Review – Left: The struggle to make sense of life when a parent leaves

Left pulls back the curtain on what it's like to be a child of divorce.

Left is also a very honest book. Jonathan does not sugarcoat his struggles of resentment and anger. In the end, he realized that he had to make the first move to reach out to his dad. There was no happy ending and no response. But he was brought to the place of clinging to the truth that God the Father is the only father who never leaves. And he was brought to the place of wanting reconciliation between God and his father more than the reconciliation between father and son.

 

Left: The struggle to make sense of life when a parent leaves, Jonathan C. Edwards, Rainer Publishing, July 2016, 198 pages.

When my ex-husband moved out and made it clear that he intended to pursue a divorce, I met another Christian woman who had been in my situation. She told me that the awful stories about children growing up with divorced parents don’t have to come true. In fact, she believed that they could come through relatively unscathed. She meant to encourage me, but this was idealistic. If the obvious rebellion and acting out one usually thinks of is absent, then it would be easy to think that kids came through with nary a scratch. But given that divorce is such a traumatic event, how can children not be affected by it? How can there not be wounds when the foundation of their security has crumbled beneath them? What is really going on beneath the surface?

Left pulls back the curtain on what it’s like to be a child of divorce. Jonathan Edwards (not the Puritan) gives a raw and at times heartbreaking account of what it was like to be abandoned by a parent. The author writes of good and bad memories and the grief, pain, and anger. He describes being woken up in the middle of the night and taken to a neighbor’s house because his father was coming home so angry that his mother feared for their safety. His family’s struggle to make ends meet because of the divorce are even more poignant because this is from a child’s point of view. Peanut butter and jelly in a brown bag were his lot when all the other kids had cool lunch boxes. But in those brown bags, his mother wrote notes every day of how she loved him and was praying for him. At age 19, there was a second abandonment, though. His dad told him that since he was an adult, he didn’t a father in his life anymore. This was another devastation and the last time he saw his father.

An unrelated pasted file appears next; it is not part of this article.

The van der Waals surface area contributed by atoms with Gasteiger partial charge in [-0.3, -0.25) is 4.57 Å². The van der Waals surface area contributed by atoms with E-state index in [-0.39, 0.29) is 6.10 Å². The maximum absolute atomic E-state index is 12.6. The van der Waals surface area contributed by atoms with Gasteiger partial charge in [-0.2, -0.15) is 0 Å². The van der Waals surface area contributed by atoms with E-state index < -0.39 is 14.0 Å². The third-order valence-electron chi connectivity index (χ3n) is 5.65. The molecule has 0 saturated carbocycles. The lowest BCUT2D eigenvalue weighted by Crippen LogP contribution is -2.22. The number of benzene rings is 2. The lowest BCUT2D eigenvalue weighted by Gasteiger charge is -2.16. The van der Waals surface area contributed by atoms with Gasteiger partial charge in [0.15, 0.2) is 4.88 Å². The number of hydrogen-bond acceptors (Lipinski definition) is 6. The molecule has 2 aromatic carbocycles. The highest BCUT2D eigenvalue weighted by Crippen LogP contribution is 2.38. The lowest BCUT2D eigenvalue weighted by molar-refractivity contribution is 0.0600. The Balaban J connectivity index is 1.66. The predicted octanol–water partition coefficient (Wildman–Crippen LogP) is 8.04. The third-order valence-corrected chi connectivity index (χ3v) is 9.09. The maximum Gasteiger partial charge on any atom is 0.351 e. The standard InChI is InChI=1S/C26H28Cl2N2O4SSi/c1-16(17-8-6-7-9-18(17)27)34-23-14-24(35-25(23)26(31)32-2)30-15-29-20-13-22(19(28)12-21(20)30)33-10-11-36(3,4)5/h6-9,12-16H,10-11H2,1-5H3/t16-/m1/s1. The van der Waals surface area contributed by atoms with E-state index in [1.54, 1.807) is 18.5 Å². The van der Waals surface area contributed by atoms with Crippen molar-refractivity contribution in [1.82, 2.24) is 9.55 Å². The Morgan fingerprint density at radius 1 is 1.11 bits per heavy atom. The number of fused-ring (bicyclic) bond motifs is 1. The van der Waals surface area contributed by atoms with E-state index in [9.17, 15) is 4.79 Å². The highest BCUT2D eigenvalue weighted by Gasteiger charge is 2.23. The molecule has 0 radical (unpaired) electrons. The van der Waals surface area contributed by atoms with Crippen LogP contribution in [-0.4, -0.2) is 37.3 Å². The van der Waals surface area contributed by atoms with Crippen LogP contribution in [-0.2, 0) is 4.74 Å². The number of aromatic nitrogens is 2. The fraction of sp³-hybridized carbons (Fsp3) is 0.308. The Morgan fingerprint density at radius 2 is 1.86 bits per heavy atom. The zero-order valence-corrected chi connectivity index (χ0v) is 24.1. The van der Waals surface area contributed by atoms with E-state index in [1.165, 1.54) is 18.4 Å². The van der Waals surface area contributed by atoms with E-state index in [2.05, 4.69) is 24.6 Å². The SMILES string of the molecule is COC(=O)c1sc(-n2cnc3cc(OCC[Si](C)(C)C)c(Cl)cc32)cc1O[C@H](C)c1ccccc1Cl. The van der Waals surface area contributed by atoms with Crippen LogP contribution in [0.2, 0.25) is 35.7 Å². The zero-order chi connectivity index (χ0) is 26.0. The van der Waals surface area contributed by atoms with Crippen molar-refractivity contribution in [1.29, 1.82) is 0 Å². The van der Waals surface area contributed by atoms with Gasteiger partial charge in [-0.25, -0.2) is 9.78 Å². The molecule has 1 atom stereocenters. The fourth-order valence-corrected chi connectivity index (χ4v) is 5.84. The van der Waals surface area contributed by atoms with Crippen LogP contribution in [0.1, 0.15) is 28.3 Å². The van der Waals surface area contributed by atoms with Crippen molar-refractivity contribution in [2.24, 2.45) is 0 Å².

Left is also a very honest book. Jonathan does not sugarcoat his struggles of resentment and anger. In the end, he realized that he had to make the first move to reach out to his dad. There was no happy ending and no response. But he was brought to the place of clinging to the truth that God the Father is the only father who never leaves. And he was brought to the place of wanting reconciliation between God and his father more than the reconciliation between father and son.

Divorce is a painful subject and even more painful when you are one of the parties involved. I am so glad Jonathan wrote this book because we need books like this to help us acknowledge the pain but face it in the light of the gospel and the character of God. So who would benefit from Left?

– Adult children of divorce. Even though Jonathan’s story is unique, Left may be very helpful in processing the hurt. The author does warn the reader that it will get messy when you begin to dig deeper and unearth memories that have long been buried.

– For the parent who was abandoned. If your child is doing well on the outside, it may be easy to think that everything is fine inside. Perhaps not. This book will give you an idea of the wounds that may lurk beneath the surface.

– For the parent who left. If you have been convicted and desire to make things right with your children, reading this may give you an idea of the pain you left behind. But I hope this would ultimately drive you to God. Confess your sin and seek forgiveness through Jesus Christ, for no sin is too great.

– For those who want to help. As I said above, Left gives a glimpse of the trauma of divorce. This book may give you an idea of how to help those how are hurting. However, I would be cautious in one respect. It may be easy to think that all we need to do is keep a parent from leaving and all will be well. Please be aware that the heart attitude that caused a parent to abandon spouse and children was present before the actual abandonment occurred. This is not cured by proximity alone. Emotional neglect can occur when a parent is present, too, not to mention physical harm.

I will leave you with this quote:

We are constantly deceived to believe that He is, in fact, like all other things in this world that fail us. We are fooled to believe He is someone who will lure us into a scheme, only to take what He needs and leave. We fall prey to the lie that He is someone who says one thing only to do another; someone who says He will stick around but leaves the next morning before we wake up.

Friend, never believe that God is unable to take our negative misconceptions of Him and infuse us with clarity from His Spirit that dispels those lies. We must not let human ailments be ascribed to One who is far beyond us. Neither our faults or those of our parents will transfer over to Him.

Never.

He is the only Father incapable of leaving.” (pg. 169)

(Of note: This book is descriptive, not prescriptive. Boundaries are healthy and sometimes necessary. I would encourage readers to seek counseling from a qualified counselor if there was any form of domestic violence in the home and especially in the case of child sexual abuse. )

Persis Lorenti is an ordinary Christian. You can find her at Tried With Fire and Out of the Ordinary. This article appeared at her blog and is used with permission.